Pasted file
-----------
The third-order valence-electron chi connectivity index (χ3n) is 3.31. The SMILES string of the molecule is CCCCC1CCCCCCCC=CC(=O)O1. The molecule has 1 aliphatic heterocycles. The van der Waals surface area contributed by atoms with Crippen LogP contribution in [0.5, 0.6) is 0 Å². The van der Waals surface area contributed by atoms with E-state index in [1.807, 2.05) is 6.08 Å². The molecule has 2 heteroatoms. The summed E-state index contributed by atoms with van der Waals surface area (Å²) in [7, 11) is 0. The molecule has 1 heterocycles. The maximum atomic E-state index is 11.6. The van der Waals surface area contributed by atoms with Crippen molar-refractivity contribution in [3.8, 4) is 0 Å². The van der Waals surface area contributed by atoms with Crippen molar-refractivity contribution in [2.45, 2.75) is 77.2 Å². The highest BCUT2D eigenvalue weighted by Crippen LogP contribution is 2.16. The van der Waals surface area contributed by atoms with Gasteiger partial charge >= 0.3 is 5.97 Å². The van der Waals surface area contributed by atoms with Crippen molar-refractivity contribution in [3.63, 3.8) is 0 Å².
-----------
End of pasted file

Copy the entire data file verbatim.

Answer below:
The third-order valence-electron chi connectivity index (χ3n) is 3.31. The SMILES string of the molecule is CCCCC1CCCCCCCC=CC(=O)O1. The molecule has 1 aliphatic heterocycles. The van der Waals surface area contributed by atoms with Crippen LogP contribution in [0.5, 0.6) is 0 Å². The van der Waals surface area contributed by atoms with E-state index in [1.807, 2.05) is 6.08 Å². The molecule has 2 heteroatoms. The summed E-state index contributed by atoms with van der Waals surface area (Å²) in [7, 11) is 0. The molecule has 1 heterocycles. The maximum atomic E-state index is 11.6. The van der Waals surface area contributed by atoms with Crippen molar-refractivity contribution in [3.8, 4) is 0 Å². The van der Waals surface area contributed by atoms with Crippen molar-refractivity contribution in [2.45, 2.75) is 77.2 Å². The highest BCUT2D eigenvalue weighted by Crippen LogP contribution is 2.16. The van der Waals surface area contributed by atoms with Gasteiger partial charge >= 0.3 is 5.97 Å². The van der Waals surface area contributed by atoms with Crippen molar-refractivity contribution in [3.63, 3.8) is 0 Å².